He and a dozen or more educators, parents and supporters gathered at the Halifax Mall on Tuesday to push back against the plan educators complain relies too heavily on student test scores to reward teachers and does little to address recruitment and retention challenges.

“With respect to recruitment, we already know what works and what we can build upon,” Proffitt said. “North Carolina’s university system and its high-quality schools of education have been a source of great strength in our state for decades. Reinvest in our schools of education and expand programs that work like Teaching Fellows into our state’s historically black universities in order to recruit a teaching force that better reflects of state’s racial diversity.”

The NC Teaching Fellows is a merit-based, loan forgiveness program that provides up to $8,250 a year for up to four years to students who agree to teach in the fields of special education or S.T.E.M. (Science, Technology, Engineering or Mathematics) in state schools. Currently, the program’s eight universities include three minority-serving schools, North Carolina A&T and Fayetteville State universities and UNC Pembroke.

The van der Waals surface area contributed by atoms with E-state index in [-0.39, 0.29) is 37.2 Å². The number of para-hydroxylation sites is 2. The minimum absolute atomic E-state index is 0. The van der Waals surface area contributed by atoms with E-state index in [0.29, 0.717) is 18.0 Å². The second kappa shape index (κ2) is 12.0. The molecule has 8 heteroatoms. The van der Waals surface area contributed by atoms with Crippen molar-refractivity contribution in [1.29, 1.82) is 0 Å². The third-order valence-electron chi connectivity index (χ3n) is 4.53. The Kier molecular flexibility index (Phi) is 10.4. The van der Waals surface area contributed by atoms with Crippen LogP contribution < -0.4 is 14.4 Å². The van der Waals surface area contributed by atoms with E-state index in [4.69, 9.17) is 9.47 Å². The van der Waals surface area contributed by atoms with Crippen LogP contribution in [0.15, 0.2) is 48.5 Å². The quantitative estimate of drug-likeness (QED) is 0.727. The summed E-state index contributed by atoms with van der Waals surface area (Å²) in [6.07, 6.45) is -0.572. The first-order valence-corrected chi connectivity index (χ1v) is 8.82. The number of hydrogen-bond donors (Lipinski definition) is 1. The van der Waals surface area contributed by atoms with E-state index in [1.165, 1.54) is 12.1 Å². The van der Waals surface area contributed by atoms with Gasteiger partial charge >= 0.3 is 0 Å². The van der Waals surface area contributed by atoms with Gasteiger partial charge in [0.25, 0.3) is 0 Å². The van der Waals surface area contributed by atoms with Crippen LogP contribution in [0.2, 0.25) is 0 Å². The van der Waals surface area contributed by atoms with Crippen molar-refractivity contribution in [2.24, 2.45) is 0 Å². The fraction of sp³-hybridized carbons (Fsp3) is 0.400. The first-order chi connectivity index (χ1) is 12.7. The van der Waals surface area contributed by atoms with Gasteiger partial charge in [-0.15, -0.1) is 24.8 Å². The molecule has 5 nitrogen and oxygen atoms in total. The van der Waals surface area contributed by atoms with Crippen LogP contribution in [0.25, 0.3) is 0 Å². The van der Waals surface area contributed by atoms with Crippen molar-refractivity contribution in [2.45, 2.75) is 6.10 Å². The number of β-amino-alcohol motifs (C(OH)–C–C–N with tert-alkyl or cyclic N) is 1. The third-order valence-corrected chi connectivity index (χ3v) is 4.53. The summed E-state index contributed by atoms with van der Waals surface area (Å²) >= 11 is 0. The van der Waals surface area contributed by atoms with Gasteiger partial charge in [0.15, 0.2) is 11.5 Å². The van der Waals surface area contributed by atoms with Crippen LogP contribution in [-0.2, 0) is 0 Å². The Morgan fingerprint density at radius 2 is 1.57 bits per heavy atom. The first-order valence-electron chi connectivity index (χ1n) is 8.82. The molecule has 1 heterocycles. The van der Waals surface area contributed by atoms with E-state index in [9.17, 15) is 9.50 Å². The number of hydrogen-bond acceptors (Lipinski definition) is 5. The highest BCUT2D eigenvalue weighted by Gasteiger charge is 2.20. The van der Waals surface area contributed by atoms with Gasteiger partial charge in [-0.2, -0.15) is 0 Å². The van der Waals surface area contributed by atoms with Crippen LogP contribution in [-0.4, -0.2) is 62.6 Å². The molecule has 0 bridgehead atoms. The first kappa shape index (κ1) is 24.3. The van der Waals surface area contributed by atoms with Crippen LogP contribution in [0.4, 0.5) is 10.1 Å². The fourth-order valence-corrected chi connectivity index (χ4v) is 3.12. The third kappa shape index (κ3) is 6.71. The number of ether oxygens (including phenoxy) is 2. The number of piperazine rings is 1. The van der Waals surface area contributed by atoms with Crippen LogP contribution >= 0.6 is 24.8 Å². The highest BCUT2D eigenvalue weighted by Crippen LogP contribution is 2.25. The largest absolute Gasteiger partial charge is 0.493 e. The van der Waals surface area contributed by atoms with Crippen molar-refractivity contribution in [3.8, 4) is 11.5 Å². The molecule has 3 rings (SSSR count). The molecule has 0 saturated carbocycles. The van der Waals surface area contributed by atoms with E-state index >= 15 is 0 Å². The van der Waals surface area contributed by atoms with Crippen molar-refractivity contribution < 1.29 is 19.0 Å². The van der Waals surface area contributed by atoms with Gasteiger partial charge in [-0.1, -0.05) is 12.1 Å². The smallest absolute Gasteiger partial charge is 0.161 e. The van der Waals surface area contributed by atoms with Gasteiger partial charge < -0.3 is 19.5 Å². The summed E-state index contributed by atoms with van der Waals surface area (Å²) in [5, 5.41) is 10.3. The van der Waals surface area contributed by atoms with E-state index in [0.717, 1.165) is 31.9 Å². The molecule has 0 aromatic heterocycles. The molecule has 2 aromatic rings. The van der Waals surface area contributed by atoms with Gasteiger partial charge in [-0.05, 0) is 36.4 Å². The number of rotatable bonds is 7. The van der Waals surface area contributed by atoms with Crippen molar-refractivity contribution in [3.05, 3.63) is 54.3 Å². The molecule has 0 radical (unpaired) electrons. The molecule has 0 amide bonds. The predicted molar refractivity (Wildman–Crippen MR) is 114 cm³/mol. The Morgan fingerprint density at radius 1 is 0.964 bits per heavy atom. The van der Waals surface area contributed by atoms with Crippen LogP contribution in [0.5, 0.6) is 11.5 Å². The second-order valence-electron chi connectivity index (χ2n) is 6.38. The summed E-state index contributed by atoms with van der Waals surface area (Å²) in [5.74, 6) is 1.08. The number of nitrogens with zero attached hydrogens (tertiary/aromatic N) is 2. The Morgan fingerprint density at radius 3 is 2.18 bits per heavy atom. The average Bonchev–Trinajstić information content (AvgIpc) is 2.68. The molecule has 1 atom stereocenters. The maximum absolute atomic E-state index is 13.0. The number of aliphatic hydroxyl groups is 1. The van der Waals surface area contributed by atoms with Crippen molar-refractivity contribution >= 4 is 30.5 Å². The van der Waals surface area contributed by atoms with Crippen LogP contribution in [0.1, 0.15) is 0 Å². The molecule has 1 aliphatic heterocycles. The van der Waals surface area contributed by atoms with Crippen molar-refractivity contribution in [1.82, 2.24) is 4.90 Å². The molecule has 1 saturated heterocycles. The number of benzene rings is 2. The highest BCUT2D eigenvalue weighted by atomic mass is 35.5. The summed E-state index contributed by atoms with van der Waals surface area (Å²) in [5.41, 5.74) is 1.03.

To keep educators in schools, Proffitt said the state must continue to pay them based on experience.

“Start every teacher in the state at a minimum of $45,000 and return to the annual experience steps and cost-of-living increases that historically have allowed veteran educators to stay in our classrooms with our kids,” Proffitt said. “Experience-based pay keeps high-quality educators in schools.”

The Professional Educator Preparation and Standards Commission (PEPSC) presented a draft proposal of the new system — labeled “North Carolina Pathways to Excellence for Teaching Professionals” — to the State Board of Education in April. If the proposal is approved and implemented, standardized tests, principal and peer evaluations, and student surveys would be used to determine whether a teacher is effective.

The proposal would create a system of entry-level certifications with the goal of bringing more people into the profession. One certification under the plan would serve essentially as a learner’s permit. It would allow aspiring educators with associate degrees to teach for two years while they earn a bachelor’s degree.